S-R: How has Just American Desserts evolved?
Roberts: I’m in the business of selling memories, not just cakes. So I have to offer my traditional items, but also keep up with trends. On the other hand, Spokane is about five years behind a lot of trends, so if I introduce something too soon, it may just sit on the shelf. I remember the craze with the maple bacon bars, and peppers and chocolate. But people still want the basics – they want their tuxedo cake and sour cream white cake.
S-R: Is demand seasonal?
Roberts: Yes, we have our busy wedding season in summer, and the holidays. But I have employees who have been with me 25 years, and to keep good workers, I need to give them regular 40-hour work weeks. So in between our busy seasons we do things for hotels and restaurants to stay on an even keel.
S-R: Are there any business decisions you regret?
Roberts: Not really. Every risk I take, I calculate whether it would bankrupt us if it were to fail, and I won’t do anything that jeopardizes the business.
S-R: Do you get unusual requests?
Roberts: We get calls for bachelorette parties, but I don’t do graphic cakes. We’ve done birthday cakes for dogs and cats and a horse, but those cakes are for the owners, not their pets.
S-R: Have cooking shows changed people’s perception of your business?
Roberts: Most definitely. They’ve given credence to the industry, but also glamorized it. Making a dozen cookies is fun, but when you’re making 1,000, it loses its mystique real fast.
S-R: Do customers sometimes ask for something exotic they’ve seen on a show like Ace of Cakes?
Roberts: Yes, and we can do that. But it may end up costing $20 a serving.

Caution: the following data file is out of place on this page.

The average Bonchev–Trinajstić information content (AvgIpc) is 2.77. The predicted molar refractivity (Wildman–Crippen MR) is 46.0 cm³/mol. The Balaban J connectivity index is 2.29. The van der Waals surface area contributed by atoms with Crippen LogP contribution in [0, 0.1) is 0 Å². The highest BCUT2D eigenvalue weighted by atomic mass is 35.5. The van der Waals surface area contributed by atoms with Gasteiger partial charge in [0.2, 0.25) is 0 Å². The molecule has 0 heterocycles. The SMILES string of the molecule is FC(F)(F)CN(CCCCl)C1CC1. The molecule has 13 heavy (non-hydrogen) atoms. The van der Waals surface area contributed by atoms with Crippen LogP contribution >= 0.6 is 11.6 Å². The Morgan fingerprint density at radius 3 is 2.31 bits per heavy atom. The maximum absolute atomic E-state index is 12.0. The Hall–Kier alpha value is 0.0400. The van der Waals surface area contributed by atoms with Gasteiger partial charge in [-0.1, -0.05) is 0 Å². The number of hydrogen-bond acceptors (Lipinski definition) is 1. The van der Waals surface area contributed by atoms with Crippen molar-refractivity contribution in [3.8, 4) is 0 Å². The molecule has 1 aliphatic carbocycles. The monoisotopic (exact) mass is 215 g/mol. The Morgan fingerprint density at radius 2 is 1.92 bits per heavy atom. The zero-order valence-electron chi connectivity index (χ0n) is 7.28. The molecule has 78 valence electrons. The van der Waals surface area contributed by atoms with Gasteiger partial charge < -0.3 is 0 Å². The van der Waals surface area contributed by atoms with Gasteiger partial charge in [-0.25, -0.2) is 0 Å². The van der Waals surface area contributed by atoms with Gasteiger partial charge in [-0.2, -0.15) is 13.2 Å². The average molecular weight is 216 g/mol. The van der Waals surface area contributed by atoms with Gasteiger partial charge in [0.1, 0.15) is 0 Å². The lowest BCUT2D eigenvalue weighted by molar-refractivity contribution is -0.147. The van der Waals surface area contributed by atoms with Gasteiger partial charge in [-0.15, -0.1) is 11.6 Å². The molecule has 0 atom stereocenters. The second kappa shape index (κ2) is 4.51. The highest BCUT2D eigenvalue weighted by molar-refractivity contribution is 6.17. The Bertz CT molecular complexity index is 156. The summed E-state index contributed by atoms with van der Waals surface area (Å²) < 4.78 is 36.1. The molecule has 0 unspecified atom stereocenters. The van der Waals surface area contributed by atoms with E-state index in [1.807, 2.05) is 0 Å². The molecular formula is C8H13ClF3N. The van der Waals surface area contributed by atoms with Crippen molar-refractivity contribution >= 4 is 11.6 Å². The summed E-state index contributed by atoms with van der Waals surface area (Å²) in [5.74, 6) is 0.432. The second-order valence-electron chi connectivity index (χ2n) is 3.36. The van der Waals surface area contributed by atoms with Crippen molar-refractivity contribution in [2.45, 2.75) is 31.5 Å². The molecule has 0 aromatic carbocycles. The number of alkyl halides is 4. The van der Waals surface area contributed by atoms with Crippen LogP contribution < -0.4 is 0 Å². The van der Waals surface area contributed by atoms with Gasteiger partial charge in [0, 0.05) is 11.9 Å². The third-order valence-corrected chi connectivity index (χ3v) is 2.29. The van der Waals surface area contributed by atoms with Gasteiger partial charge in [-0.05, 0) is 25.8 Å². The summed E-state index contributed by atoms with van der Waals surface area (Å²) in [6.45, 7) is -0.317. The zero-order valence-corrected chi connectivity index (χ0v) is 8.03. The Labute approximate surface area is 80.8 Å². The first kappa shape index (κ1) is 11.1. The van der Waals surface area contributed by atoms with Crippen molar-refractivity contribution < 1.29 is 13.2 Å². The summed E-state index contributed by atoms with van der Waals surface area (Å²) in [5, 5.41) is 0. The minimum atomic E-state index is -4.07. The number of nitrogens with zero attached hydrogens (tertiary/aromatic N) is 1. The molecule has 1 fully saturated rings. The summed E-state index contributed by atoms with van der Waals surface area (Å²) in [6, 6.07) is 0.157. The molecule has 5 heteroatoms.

S-R: What distinguished Just American Desserts from what we get at grocery stores?
Roberts: Everything we make is truly from scratch. I buy my chocolate by the truckload directly from Guittard out of California. I’m not knocking anyone – there’s a place for everything. And I wouldn’t buy one of my cakes for my child’s preschool class. But we’re a whole different thing.
S-R: Any misconceptions about the business?
Roberts: People say, “Oh, you own a bakery. That must be so much fun.” Or they say, “I’ve always wanted to work in a bakery.” So I hire them, and it’s like, “Oh, my gosh, my feet are killing me, and I’ve got to lift this and move that.”
S-R: What’s your typical schedule?
Roberts: Twenty-five years ago, I’d start at 4 or 5 in the morning and leave at 6 o’clock at night. Now it depends on the day. The beginning of the week is mostly bookwork. But when we get to wedding season, I may start on Friday morning at 5 and go 20 hours straight, because I do all the finishing touches, and I can’t do that a week ahead.
S-R: Is there anything you’d like to offer, but don’t?
Roberts: I wouldn’t mind getting into puff pastries, but it’s just not feasible for the way my bakery is designed.
S-R: What’s the outlook for this type of bakery?
Roberts: It’s good. We’re a unique business, and Spokane is a loyal market.
S-R: Do you have a favorite dessert?
Roberts: I love coconut – coconut cream pie, coconut cake.
S-R: You look so healthy. Why don’t you weigh 400 pounds?
Roberts: (laughs) It’s very, very hard. We’re around temptation all the time. Chocolate-chip cookies come out of the oven right as you’re taking a coffee break. If you’re trimming cakes, scraps pile up. Or something comes out of the oven broken, and we can’t sell it. Or we try a new recipe. Everyone who works here has a passion for food, so it’s not easy to be around it all the time.
S-R: You have our sympathy.